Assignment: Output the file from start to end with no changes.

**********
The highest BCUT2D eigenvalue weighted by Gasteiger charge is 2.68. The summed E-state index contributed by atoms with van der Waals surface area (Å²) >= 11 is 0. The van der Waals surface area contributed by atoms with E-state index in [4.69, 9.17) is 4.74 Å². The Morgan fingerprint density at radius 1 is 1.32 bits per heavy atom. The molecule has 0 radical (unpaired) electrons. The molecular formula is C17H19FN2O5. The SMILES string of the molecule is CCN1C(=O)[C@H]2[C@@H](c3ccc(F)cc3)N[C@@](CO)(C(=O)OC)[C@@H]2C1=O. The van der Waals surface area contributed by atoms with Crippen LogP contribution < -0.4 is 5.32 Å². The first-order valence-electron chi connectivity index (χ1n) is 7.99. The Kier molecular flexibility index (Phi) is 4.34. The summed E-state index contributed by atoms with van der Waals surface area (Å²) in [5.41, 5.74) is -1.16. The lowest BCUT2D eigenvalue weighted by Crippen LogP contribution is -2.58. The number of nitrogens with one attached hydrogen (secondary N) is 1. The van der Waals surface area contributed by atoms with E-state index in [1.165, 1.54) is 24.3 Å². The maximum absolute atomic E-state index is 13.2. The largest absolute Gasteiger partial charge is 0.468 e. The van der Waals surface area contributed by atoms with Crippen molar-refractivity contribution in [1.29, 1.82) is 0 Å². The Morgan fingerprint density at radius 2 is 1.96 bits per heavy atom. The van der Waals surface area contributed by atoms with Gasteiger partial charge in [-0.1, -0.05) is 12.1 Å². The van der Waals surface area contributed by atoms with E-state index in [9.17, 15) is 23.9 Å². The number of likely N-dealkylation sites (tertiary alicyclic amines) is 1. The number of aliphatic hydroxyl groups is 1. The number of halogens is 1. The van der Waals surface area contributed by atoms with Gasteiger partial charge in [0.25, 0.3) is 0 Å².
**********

The highest BCUT2D eigenvalue weighted by Gasteiger charge is 2.68. The summed E-state index contributed by atoms with van der Waals surface area (Å²) >= 11 is 0. The van der Waals surface area contributed by atoms with E-state index in [4.69, 9.17) is 4.74 Å². The Morgan fingerprint density at radius 1 is 1.32 bits per heavy atom. The molecule has 0 radical (unpaired) electrons. The molecular formula is C17H19FN2O5. The SMILES string of the molecule is CCN1C(=O)[C@H]2[C@@H](c3ccc(F)cc3)N[C@@](CO)(C(=O)OC)[C@@H]2C1=O. The van der Waals surface area contributed by atoms with Crippen LogP contribution < -0.4 is 5.32 Å². The first-order valence-electron chi connectivity index (χ1n) is 7.99. The Kier molecular flexibility index (Phi) is 4.34. The summed E-state index contributed by atoms with van der Waals surface area (Å²) in [5.41, 5.74) is -1.16. The lowest BCUT2D eigenvalue weighted by Crippen LogP contribution is -2.58. The number of nitrogens with one attached hydrogen (secondary N) is 1. The van der Waals surface area contributed by atoms with E-state index in [1.165, 1.54) is 24.3 Å². The maximum absolute atomic E-state index is 13.2. The largest absolute Gasteiger partial charge is 0.468 e. The van der Waals surface area contributed by atoms with Crippen molar-refractivity contribution in [1.29, 1.82) is 0 Å². The Morgan fingerprint density at radius 2 is 1.96 bits per heavy atom. The van der Waals surface area contributed by atoms with Gasteiger partial charge in [-0.1, -0.05) is 12.1 Å². The van der Waals surface area contributed by atoms with E-state index in [9.17, 15) is 23.9 Å². The number of likely N-dealkylation sites (tertiary alicyclic amines) is 1. The number of aliphatic hydroxyl groups is 1. The number of halogens is 1. The van der Waals surface area contributed by atoms with Gasteiger partial charge in [0.25, 0.3) is 0 Å².